Lanam scoffed as he hurried behind the counter, trying desperately to hide the blush that had crawled up his face. “What kind of idiot doesn’t count bills before putting them away?” he grumbled as the door slammed shut, Edmund’s laugh carrying out into the street. He thumbed through the bills. Aside from being overpaid, he didn’t see anything inherently wrong with them. What was that lawyer on about? Then he noticed that one of the singles had a slight tear in the upper corner, and directly below it, ten digits scrawled in blue pen.
“Unbelievable,” he sighed.
Ugly Puppy Love
by trogers5 on February 10, 2022
Taylor Maguire ’24
They don’t tell you when you’re a kid that love is depressing. When you’re five, you start watching movies that project the happily-ever-after trope, and as you continue on through middle school, your curiosity grows on the concept. Then high school rolls around, and you listen to music that praises the pretty girls with dead hearts or songs about the boy whose car was keyed after he cheats. You listen to your parents spew nasty words at each other, and you break up with your high school boyfriend over text, causing the delicate curtain of romance to slowly dissolve before your sixteenth birthday. But when you get to college, the curtain of romance is ripped off the rod entirely, and you can’t help but feel like the creators at Disney purposely pushed your little heart towards failure.
College is a world full of the newly broken-hearted. Some people attempt to patch up their pain in order to mask the wounds caused by their high school sweethearts, while others wreak havoc on the opposite sex as an ode to the girl who broke their heart months earlier.
The options for lovers are limited. Most put on an entire play-like performance in order to convince you they’re not the douchebag you know they are. They say they like poetry and want to study Russian and comment some bullshit about the color of your eyes to distract you from what they are. But they’re all horrible actors. As each new lover steps into your life, you come to realize the snippets of intimacy you shared a few nights earlier are no more special than the cheap carnival toy you won during a ring toss game.
Watching your friends fall in love is depressing. Watching you lose yourself to love is depressing. Infatuation feels like a parasite crawling into your brain, constantly whispering the names of your lovers on repeat. The parasite compels you to only spew out the same stories about the one you have knighted as the flavor of the month, and suddenly you become a broken record rather than a person. The three-in-the-morning hook-up stories that you swap like foreign currency with your friends over cheesy eggs reveal themselves to be the same story in a different font. The lovers that play the main characters of these fables are the ones who have funny caterpillar eyebrows and giant noses. They stroll around campus wearing the Vineyard Vines shirt their mom bought them last Christmas, or in terrible skinny jeans, and you can’t help but think, “What a jackass,” when you spot them. When you first meet them, infatuation dresses them up in the costume of desire, but as time goes on, their cartoonish qualities become more animated, and your friends say, “Don’t look now, but Stuart Little’s doppelganger has entered the building,” and collectively everyone can’t help but think, “That’s the guy you talked about at breakfast?” as you cringe against their gaze.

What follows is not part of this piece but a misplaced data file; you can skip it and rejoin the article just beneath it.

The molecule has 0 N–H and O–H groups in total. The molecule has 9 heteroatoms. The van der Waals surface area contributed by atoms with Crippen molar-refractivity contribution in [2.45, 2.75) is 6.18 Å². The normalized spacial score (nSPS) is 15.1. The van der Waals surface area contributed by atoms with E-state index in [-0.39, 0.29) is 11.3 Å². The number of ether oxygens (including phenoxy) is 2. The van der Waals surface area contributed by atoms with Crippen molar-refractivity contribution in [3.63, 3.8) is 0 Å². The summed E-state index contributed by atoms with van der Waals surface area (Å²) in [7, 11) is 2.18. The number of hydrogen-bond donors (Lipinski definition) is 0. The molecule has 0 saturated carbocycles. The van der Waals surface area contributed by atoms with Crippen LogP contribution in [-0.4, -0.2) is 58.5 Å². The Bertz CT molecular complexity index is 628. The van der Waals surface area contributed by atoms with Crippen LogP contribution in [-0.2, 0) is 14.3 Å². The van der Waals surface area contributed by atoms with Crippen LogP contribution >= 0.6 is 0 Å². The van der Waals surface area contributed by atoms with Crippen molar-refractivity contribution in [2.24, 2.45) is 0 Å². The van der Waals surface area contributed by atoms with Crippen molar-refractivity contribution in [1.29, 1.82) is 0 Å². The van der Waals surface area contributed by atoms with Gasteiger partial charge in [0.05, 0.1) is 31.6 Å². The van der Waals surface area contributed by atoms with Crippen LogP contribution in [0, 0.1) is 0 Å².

The worst part is when you see those same people strolling through the cafeteria in Ray making a sandwich that brutal Sunday afternoon after kissing them in some basement party the night before. Sometimes an awkward glance will be exchanged and you both will act as if they never cried on your bathroom floor. But that’s just the puppy love we’ve come to yearn for.
by trogers5 on January 27, 2022
Kate Ward ’23
My piece of art had been hanging in that museum for far too long. I was never entirely on board with the fact that the museum would take it and display it, and I wanted it back—it was a masterpiece, after all. I called and emailed and called again, but the museum refused to give back my painting. Even worse? The painting was of my dead dog. How ruthless that the museum wouldn’t return it to me! Did they have no souls? I came to a realization: I would need to steal it.